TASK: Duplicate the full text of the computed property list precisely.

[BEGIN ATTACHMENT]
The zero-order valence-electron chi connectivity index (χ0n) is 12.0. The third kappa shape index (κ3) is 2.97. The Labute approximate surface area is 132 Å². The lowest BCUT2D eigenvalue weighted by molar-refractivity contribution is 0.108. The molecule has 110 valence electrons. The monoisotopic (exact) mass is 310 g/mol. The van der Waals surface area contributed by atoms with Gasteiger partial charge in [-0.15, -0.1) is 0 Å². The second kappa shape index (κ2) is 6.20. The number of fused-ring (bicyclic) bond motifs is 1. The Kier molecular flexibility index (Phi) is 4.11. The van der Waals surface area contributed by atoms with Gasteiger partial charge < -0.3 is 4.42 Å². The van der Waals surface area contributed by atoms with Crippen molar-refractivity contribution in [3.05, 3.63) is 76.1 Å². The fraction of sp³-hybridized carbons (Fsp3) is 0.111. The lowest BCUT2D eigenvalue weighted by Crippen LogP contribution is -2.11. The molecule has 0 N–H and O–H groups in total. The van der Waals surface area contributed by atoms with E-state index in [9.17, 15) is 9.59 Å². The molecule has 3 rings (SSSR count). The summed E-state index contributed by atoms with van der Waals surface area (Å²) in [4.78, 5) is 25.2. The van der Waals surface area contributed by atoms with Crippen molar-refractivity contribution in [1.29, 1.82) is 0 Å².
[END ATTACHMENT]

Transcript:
The zero-order valence-electron chi connectivity index (χ0n) is 12.0. The third kappa shape index (κ3) is 2.97. The Labute approximate surface area is 132 Å². The lowest BCUT2D eigenvalue weighted by molar-refractivity contribution is 0.108. The molecule has 110 valence electrons. The monoisotopic (exact) mass is 310 g/mol. The van der Waals surface area contributed by atoms with Gasteiger partial charge in [-0.15, -0.1) is 0 Å². The second kappa shape index (κ2) is 6.20. The number of fused-ring (bicyclic) bond motifs is 1. The Kier molecular flexibility index (Phi) is 4.11. The van der Waals surface area contributed by atoms with Gasteiger partial charge < -0.3 is 4.42 Å². The van der Waals surface area contributed by atoms with Crippen molar-refractivity contribution in [3.05, 3.63) is 76.1 Å². The fraction of sp³-hybridized carbons (Fsp3) is 0.111. The lowest BCUT2D eigenvalue weighted by Crippen LogP contribution is -2.11. The molecule has 0 N–H and O–H groups in total. The van der Waals surface area contributed by atoms with E-state index in [9.17, 15) is 9.59 Å². The molecule has 3 rings (SSSR count). The summed E-state index contributed by atoms with van der Waals surface area (Å²) in [4.78, 5) is 25.2. The van der Waals surface area contributed by atoms with Crippen molar-refractivity contribution in [1.29, 1.82) is 0 Å².